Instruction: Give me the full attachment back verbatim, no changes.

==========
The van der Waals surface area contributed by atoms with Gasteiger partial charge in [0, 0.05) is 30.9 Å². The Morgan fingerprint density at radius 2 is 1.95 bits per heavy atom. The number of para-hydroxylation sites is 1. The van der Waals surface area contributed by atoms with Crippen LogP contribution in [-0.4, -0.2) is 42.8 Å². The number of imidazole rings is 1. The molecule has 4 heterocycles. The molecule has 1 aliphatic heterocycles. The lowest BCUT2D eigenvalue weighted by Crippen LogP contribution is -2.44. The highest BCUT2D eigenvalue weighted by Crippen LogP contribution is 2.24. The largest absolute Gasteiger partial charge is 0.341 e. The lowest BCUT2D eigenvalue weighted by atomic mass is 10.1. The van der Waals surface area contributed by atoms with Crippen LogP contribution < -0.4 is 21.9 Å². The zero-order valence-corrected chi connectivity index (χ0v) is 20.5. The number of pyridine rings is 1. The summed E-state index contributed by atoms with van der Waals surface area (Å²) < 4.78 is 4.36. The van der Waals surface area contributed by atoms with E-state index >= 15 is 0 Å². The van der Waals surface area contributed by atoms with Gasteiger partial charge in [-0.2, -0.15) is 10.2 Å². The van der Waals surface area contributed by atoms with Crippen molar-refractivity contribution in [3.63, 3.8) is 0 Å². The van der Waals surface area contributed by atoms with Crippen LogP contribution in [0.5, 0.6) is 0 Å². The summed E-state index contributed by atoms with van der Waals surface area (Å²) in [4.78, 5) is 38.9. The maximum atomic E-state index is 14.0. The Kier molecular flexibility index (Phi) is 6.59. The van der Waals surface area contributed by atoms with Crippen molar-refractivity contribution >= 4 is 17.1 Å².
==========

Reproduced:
The van der Waals surface area contributed by atoms with Gasteiger partial charge in [0, 0.05) is 30.9 Å². The Morgan fingerprint density at radius 2 is 1.95 bits per heavy atom. The number of para-hydroxylation sites is 1. The van der Waals surface area contributed by atoms with Crippen LogP contribution in [-0.4, -0.2) is 42.8 Å². The number of imidazole rings is 1. The molecule has 4 heterocycles. The molecule has 1 aliphatic heterocycles. The lowest BCUT2D eigenvalue weighted by Crippen LogP contribution is -2.44. The highest BCUT2D eigenvalue weighted by Crippen LogP contribution is 2.24. The largest absolute Gasteiger partial charge is 0.341 e. The lowest BCUT2D eigenvalue weighted by atomic mass is 10.1. The van der Waals surface area contributed by atoms with Crippen LogP contribution < -0.4 is 21.9 Å². The zero-order valence-corrected chi connectivity index (χ0v) is 20.5. The number of pyridine rings is 1. The summed E-state index contributed by atoms with van der Waals surface area (Å²) < 4.78 is 4.36. The van der Waals surface area contributed by atoms with E-state index >= 15 is 0 Å². The van der Waals surface area contributed by atoms with Gasteiger partial charge in [-0.2, -0.15) is 10.2 Å². The van der Waals surface area contributed by atoms with Crippen molar-refractivity contribution in [3.63, 3.8) is 0 Å². The van der Waals surface area contributed by atoms with Crippen LogP contribution in [0.5, 0.6) is 0 Å². The summed E-state index contributed by atoms with van der Waals surface area (Å²) in [4.78, 5) is 38.9. The maximum atomic E-state index is 14.0. The Kier molecular flexibility index (Phi) is 6.59. The van der Waals surface area contributed by atoms with Crippen molar-refractivity contribution >= 4 is 17.1 Å².